This 14-year-old girl has occupied nothing more than a school bus

 

Maajid Nawaz

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In 1993 the Egyptian Islamic Jihad attempted to assassinate the interior minister, Atef Sidqi. They chose the moment when Mr Sidqi’s convoy passed a girls’ school to detonate their bomb. The minister survived but a schoolgirl, Shayma Abdel-Halim, was killed.

Her funeral procession through Cairo turned Egyptian public opinion against jihadism for good. By 1999 the largest jihadist group in Egypt, al-Gama’a al-Islamiyya, had lost the war and capitulated ideologically.

The shooting of Malala Yousufzai in Swat offers the Pakistan Government a similar opportunity. The spokesman for the Pakistani Taleban (TTP) not only claimed responsibility for the targeted shooting of a 14-year-old schoolgirl, but also went on to justify murdering any child who opposes Sharia or supports secularism. “Malala was targeted because of her pioneering role in preaching secularism and so-called ‘enlightened moderation’. Whomsoever commits so in the future will be targeted again by the TTP.”

He and his fellow jihadis see the shooting as a noble cause, justified by a cocktail of ideological poison, theological manipulation, political righteousness and victimhood. They and their apologists use such acts of violence to grind their axe against Western imperialism. But if this was really about Western occupation and civilian casualties — and they do occur — why target a 14-year-old schoolgirl who has never dropped a bomb from a drone in her life nor occupied anything more than her school bus?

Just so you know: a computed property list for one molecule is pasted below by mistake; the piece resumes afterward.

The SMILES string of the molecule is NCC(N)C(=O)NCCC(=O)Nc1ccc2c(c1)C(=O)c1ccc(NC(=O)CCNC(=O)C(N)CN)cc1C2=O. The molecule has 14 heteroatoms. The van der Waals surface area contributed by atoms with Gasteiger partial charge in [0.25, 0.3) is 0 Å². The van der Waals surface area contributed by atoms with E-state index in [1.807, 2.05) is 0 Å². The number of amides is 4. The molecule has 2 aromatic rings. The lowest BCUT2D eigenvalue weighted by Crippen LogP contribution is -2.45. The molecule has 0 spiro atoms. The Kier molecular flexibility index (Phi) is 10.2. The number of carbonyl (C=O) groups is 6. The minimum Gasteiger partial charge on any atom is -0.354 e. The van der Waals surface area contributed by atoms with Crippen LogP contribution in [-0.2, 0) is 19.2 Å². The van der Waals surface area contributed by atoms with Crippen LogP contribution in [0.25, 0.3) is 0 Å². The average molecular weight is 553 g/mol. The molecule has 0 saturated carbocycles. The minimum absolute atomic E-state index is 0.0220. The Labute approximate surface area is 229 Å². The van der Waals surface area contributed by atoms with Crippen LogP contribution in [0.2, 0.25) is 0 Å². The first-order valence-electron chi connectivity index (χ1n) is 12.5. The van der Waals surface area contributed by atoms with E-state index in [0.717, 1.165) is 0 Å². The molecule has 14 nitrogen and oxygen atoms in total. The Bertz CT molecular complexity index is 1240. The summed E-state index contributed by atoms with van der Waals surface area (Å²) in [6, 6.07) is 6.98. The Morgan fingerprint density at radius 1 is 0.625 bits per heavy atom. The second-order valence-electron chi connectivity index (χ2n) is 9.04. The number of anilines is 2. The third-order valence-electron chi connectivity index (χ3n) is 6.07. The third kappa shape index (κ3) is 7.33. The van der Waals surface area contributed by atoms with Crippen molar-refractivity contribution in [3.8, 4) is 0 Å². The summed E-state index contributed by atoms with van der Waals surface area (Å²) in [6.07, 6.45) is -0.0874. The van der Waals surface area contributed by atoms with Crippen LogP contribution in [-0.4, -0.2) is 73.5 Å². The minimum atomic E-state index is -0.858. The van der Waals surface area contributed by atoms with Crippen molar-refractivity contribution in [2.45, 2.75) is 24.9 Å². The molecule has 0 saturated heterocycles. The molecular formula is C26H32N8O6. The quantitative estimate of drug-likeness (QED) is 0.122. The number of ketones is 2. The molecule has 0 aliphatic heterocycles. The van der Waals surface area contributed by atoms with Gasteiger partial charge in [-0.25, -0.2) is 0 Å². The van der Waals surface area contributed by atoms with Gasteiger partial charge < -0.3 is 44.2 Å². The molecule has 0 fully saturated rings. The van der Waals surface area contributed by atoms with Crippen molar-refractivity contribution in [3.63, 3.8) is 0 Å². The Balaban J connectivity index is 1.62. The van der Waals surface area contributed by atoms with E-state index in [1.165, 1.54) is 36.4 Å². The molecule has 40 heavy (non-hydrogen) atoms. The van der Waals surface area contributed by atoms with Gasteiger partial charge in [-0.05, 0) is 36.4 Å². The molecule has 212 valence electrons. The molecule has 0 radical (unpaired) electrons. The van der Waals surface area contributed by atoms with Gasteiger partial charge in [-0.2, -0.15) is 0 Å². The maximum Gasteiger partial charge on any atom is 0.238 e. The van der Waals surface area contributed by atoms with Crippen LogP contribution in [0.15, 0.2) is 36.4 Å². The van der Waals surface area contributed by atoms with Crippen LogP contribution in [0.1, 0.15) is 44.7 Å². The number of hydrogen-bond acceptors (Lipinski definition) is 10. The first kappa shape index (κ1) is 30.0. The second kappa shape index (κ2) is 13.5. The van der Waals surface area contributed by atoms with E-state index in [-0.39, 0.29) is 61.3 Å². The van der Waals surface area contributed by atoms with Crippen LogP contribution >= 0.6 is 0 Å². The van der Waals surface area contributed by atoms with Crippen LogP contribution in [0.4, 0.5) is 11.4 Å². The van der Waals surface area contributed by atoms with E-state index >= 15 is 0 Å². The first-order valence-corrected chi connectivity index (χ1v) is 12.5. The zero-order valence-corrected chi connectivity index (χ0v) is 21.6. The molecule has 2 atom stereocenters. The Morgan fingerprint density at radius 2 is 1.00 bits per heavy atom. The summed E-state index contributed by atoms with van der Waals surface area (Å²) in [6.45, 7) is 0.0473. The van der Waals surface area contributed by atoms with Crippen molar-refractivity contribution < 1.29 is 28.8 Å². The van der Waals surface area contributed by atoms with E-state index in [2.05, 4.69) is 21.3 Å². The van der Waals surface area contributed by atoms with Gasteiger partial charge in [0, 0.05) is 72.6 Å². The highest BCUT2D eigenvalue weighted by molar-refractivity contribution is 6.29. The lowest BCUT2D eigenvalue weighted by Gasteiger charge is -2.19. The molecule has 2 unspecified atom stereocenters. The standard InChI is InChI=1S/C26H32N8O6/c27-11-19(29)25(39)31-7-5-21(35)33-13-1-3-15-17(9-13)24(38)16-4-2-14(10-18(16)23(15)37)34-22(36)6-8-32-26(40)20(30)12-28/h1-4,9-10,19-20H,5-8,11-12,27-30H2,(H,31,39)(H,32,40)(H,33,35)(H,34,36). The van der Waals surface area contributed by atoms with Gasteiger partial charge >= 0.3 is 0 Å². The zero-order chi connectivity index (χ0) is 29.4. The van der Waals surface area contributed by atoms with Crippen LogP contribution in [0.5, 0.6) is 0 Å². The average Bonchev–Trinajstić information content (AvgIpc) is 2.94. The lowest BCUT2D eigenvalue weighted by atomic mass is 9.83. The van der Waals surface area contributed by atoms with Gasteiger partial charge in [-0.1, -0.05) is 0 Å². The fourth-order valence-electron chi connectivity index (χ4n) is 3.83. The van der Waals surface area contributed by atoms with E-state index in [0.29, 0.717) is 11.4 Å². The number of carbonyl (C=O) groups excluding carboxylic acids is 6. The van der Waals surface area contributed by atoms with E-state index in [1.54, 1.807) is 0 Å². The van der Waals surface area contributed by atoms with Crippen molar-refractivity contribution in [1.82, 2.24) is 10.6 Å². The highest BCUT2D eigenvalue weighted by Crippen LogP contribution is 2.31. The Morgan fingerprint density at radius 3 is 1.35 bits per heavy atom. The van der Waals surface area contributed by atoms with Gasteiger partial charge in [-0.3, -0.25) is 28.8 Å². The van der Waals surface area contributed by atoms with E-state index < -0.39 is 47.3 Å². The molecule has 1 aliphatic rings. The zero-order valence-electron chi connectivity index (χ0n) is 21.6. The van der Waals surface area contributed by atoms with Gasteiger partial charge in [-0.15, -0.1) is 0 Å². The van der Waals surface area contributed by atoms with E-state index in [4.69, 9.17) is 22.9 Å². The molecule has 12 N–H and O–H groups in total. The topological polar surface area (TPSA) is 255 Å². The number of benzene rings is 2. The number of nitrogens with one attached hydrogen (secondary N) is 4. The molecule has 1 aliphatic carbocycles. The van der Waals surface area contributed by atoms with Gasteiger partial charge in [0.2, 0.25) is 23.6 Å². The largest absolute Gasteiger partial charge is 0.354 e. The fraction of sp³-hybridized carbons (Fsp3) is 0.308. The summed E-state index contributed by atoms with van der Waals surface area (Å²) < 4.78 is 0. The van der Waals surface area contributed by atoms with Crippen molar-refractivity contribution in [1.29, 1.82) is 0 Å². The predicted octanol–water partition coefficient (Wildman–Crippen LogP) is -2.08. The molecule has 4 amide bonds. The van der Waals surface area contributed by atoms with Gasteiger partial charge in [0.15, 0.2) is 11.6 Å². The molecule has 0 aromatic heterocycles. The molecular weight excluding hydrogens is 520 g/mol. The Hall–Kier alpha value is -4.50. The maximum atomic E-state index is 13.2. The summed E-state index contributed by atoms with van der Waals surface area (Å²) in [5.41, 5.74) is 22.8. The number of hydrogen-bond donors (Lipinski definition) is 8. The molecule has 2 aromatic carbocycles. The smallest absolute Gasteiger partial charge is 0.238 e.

Far from being the legitimate voice of grievance, the Taleban have become one of these grievances themselves. As adherents to Islamism they see the individual as merely an instrument to be recruited or eliminated in pursuit of their goal. The cause is what matters, not the killing. They believe that secularism and Westernisation have disturbed God’s natural order and only victory will set things right.

Pakistan still has no national counter-extremism strategy. NACTA, the body set up with EU grants to perform this task, sits like a toothless tiger in Islamabad writing nothing but reports. In that strategic vacuum any formal national response to Malala’s shooting here in Pakistan is bound to be opportunistic and short-term.

Instead Pakistan should grasp this moment in the psyche of the nation to turn the ideological tide against the Taleban and their supporters for good. If they don’t, it’s only a matter of time before another imbecile makes a gratuitous attack on Islam, reinforcing the Taleban narrative and providing a twisted justification for them to kill more children.